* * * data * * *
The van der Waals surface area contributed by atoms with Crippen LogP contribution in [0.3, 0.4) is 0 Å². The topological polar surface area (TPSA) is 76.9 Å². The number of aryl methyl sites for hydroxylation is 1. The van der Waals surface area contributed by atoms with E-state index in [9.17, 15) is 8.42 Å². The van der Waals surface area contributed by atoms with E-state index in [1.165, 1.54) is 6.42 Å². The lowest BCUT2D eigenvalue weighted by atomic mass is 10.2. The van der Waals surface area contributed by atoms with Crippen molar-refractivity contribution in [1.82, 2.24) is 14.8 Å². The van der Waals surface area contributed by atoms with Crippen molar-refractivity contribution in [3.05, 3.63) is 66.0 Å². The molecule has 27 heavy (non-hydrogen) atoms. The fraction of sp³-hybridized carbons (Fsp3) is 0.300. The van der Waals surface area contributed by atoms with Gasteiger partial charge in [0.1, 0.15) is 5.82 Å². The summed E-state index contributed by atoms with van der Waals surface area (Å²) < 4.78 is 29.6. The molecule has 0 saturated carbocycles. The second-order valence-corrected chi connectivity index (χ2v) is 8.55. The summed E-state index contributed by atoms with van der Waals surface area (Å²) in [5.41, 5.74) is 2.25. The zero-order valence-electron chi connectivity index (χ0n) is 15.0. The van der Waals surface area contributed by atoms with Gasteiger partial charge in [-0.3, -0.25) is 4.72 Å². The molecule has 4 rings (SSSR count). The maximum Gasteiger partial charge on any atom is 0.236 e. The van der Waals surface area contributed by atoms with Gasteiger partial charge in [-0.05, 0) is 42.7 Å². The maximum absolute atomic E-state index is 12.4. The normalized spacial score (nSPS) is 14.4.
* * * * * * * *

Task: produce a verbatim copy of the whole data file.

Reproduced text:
The van der Waals surface area contributed by atoms with Crippen LogP contribution in [0.3, 0.4) is 0 Å². The topological polar surface area (TPSA) is 76.9 Å². The number of aryl methyl sites for hydroxylation is 1. The van der Waals surface area contributed by atoms with E-state index in [9.17, 15) is 8.42 Å². The van der Waals surface area contributed by atoms with E-state index in [1.165, 1.54) is 6.42 Å². The lowest BCUT2D eigenvalue weighted by atomic mass is 10.2. The van der Waals surface area contributed by atoms with Crippen molar-refractivity contribution in [1.82, 2.24) is 14.8 Å². The van der Waals surface area contributed by atoms with Crippen molar-refractivity contribution in [3.05, 3.63) is 66.0 Å². The molecule has 27 heavy (non-hydrogen) atoms. The fraction of sp³-hybridized carbons (Fsp3) is 0.300. The van der Waals surface area contributed by atoms with Gasteiger partial charge in [0.1, 0.15) is 5.82 Å². The summed E-state index contributed by atoms with van der Waals surface area (Å²) < 4.78 is 29.6. The molecule has 0 saturated carbocycles. The second-order valence-corrected chi connectivity index (χ2v) is 8.55. The summed E-state index contributed by atoms with van der Waals surface area (Å²) in [5.41, 5.74) is 2.25. The zero-order valence-electron chi connectivity index (χ0n) is 15.0. The van der Waals surface area contributed by atoms with Gasteiger partial charge in [-0.3, -0.25) is 4.72 Å². The molecule has 4 rings (SSSR count). The maximum Gasteiger partial charge on any atom is 0.236 e. The van der Waals surface area contributed by atoms with Gasteiger partial charge in [-0.05, 0) is 42.7 Å². The maximum absolute atomic E-state index is 12.4. The normalized spacial score (nSPS) is 14.4.